Beer SQ Limited Edition

beersq Album Title:
Beer SQ Limited Edition
Record Label:
Square Enix
Catalog No.:
Release Date:
July 4, 2012
Buy at CDJapan


Beer SQ is certainly the most niche production in Square Enix’s ever-growing line of cover albums. As the title and artwork suggests, all the arrangements are inspired by the type of music found in pubs and bars, with a particular focus on folk. The combo seemed to be a strange fit, but plenty of people were excited by the concept and samples.The featured pieces certainly tend to be enjoyable, but they’re not substantial or numerous enough to fully satisfy. The album was released in two versions, a regular edition featuring eight tracks and a limited edition featuring a bonus disc, the latter of which is reviewed here.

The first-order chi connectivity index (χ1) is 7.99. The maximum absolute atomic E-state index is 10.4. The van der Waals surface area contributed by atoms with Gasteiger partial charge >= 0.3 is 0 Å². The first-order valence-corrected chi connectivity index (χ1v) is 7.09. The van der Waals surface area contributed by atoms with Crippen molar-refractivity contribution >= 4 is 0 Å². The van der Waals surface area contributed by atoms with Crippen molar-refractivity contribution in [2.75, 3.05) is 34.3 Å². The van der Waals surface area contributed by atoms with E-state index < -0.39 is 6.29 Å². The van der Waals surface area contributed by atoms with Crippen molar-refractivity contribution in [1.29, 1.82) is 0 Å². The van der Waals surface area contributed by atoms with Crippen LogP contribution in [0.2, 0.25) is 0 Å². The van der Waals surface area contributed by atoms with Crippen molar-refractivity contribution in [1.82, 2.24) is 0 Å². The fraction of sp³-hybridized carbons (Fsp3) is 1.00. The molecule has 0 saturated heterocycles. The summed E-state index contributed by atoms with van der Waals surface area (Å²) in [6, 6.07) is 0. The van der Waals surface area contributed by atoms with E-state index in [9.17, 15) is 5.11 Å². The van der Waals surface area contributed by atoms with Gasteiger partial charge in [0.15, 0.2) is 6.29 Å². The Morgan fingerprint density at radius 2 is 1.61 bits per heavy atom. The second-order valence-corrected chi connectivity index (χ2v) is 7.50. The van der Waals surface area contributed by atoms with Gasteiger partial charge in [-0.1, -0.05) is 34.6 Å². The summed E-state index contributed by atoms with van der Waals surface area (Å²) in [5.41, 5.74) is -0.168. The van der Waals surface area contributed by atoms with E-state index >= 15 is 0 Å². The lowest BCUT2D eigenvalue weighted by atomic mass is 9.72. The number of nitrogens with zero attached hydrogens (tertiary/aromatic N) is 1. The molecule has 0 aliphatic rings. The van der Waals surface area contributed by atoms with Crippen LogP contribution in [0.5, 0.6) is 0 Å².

One of the most interesting aspects of the SQ series is the way it offers fresh takes on themes many have heard hundreds of times over. Take the opener, for example, a gypsy jazz performance of the main theme of the Final Fantasy series. To a brisk polka-esque backing, the experienced lead instrumentalists from RÄFVEN — fiddle, trombone, and alto sax — inject new life into the melody. There’s a fine balance of straightforward interpretations and liberal improvisations, ensuring the gypsy influence is fleshed-out without losing the essence of the original. While by no means a creative masterpiece, it is an enjoyable little experiment. Later in the album, listeners are also given a considerably less successful remake of the Prelude. Daichiki Yoshida creates a unique, dreamy timbre by blending wavering sitar leads, electronic arpeggios, and earthy percussion. But once he’s presented this concept, he doesn’t expand upon it and instead repeats the same ideas ad nauseum. Emphasising the downside of the series, the final result comes across more as a gimmick than a fully realised artistic venture.